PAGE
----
Kimberly M. Hawkins
What can McDonald’s and Starbucks teach healthcare executives about appropriate and essential management training? Typically, their managerial process is more lengthy and extensive in comparison to most healthcare management. Throughout this paper the author will interview a healthcare manager who has led such a path in health care and explore his personal experiences. Throughout the personal communication of the author and the healthcare manager, the transition from clinical staff member to healthcare manager is explored. Trials and tribulations of such a transition occur and are explained, as well the roles and responsibilities required of healthcare managers.
Healthcare Managers Roles and Responsibilities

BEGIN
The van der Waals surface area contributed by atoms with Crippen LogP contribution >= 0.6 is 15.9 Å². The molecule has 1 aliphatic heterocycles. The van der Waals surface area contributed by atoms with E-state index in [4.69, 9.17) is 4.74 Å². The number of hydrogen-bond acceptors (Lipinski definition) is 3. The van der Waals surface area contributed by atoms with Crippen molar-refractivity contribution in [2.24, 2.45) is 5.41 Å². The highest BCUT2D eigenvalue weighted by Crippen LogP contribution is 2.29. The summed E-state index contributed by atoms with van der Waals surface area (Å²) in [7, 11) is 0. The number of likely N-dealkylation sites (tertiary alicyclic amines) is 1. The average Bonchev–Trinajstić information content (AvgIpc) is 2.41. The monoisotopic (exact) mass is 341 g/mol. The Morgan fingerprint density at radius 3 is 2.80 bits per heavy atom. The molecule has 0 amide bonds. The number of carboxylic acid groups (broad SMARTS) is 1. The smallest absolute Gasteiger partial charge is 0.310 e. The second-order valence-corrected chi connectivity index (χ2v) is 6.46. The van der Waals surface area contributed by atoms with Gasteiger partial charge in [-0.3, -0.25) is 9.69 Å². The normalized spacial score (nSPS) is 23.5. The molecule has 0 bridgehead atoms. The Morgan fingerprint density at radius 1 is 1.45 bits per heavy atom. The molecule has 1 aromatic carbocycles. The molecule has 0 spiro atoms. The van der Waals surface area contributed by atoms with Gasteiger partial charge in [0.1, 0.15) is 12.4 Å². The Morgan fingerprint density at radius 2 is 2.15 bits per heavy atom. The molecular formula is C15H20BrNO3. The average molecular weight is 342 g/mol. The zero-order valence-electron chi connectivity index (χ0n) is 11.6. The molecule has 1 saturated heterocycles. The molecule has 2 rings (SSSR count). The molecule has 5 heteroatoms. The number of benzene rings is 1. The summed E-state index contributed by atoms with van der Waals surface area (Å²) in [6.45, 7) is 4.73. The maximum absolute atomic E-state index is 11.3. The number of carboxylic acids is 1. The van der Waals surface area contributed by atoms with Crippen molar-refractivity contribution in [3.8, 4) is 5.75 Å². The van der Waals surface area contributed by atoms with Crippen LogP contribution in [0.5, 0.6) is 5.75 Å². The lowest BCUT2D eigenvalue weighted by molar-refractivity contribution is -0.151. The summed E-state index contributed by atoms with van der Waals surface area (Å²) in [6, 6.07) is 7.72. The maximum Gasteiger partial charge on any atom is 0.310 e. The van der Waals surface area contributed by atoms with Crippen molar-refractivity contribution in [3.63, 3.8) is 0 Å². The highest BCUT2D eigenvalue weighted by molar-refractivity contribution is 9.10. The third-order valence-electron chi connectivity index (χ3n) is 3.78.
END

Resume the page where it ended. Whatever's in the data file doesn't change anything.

It is quite apparent technology and change are drastically impacting society and its members. With the fast paced urban lifestyle and workforce, leaders and managers from all types of organizations, are on the forefront encouraging, motivating, educating, and implementing change to best meet their employers objectives. Unfortunately, employees who are hired into management at Starbucks coffee shop and McDonald’s fast food chains receive more management training than most healthcare managers currently employed in the United States. Starbucks requires nine months of on-the-job training, along with an apprenticeship and time spent in a classroom. In addition, must be personally examined by those in senior staff members. McDonald’s policy is similar with training being provided for eight months. Yet, typical managers in healthcare are lucky to have had any employers invest in, and broaden their management knowledge and/or skill building opportunities prior to increasing their responsibilities (Seldon, 2008). Are healthcare organizations investing in their leaders and managers? Wouldn’t the inflated cost of healthcare facilitate appropriate education and employment of healthcare managers? Those responsible for ensuring competent staff, appropriate billing/ insurance processing, quality measures, and the meeting of patient safety guidelines generate revenue. Consequently, in the author’s opinion, are deserving of organizational investment in management education. Are current and future goals, as well as expectations, reasonable within the manager’s professional experience and education? Chris Hawkins, RN, BSN has had personal experience with his journey into healthcare management through the clinical aspect of healthcare; nursing. Working full time, parenting full time, and attending nursing school full time finally bore fruit for Hawkins in 2002. Graduating from an accredited community college with an Associate Degree in Nursing (ADN), Hawkins set out into the workforce choosing Intensive Care as his specialty. Hawkins had and continued to perform his signature daily goal: “I always strive to leave my patients in a better condition than how I found them” (C. D. Hawkins, personal communication, September 28, 2010). In 2003, after one year of adjusting to 12 hour night shifts, Hawkins enrolled in the Bachelor of Science in Nursing (BSN) program at Creighton University in Omaha, NE. In 2005, he graduated with his BSN, all the while juggling other life responsibilities. Chris was employed in a thirteen bed ICU for five years as well as working extra shifts for two years at a local nursing agency. Thereafter, he transitioned to rural Med Surg nursing (personal communication, September 28, 2010). Hawkins accepted a rural Med Surg nursing position as the Lead Charge Nurse of the unit. His role and responsibilities began to have more of a leadership requirement and through his leadership he began to showcase his managership capabilities (personal communication, September 28, 2010). Leadership and management are often misjudged in their distinction between the two....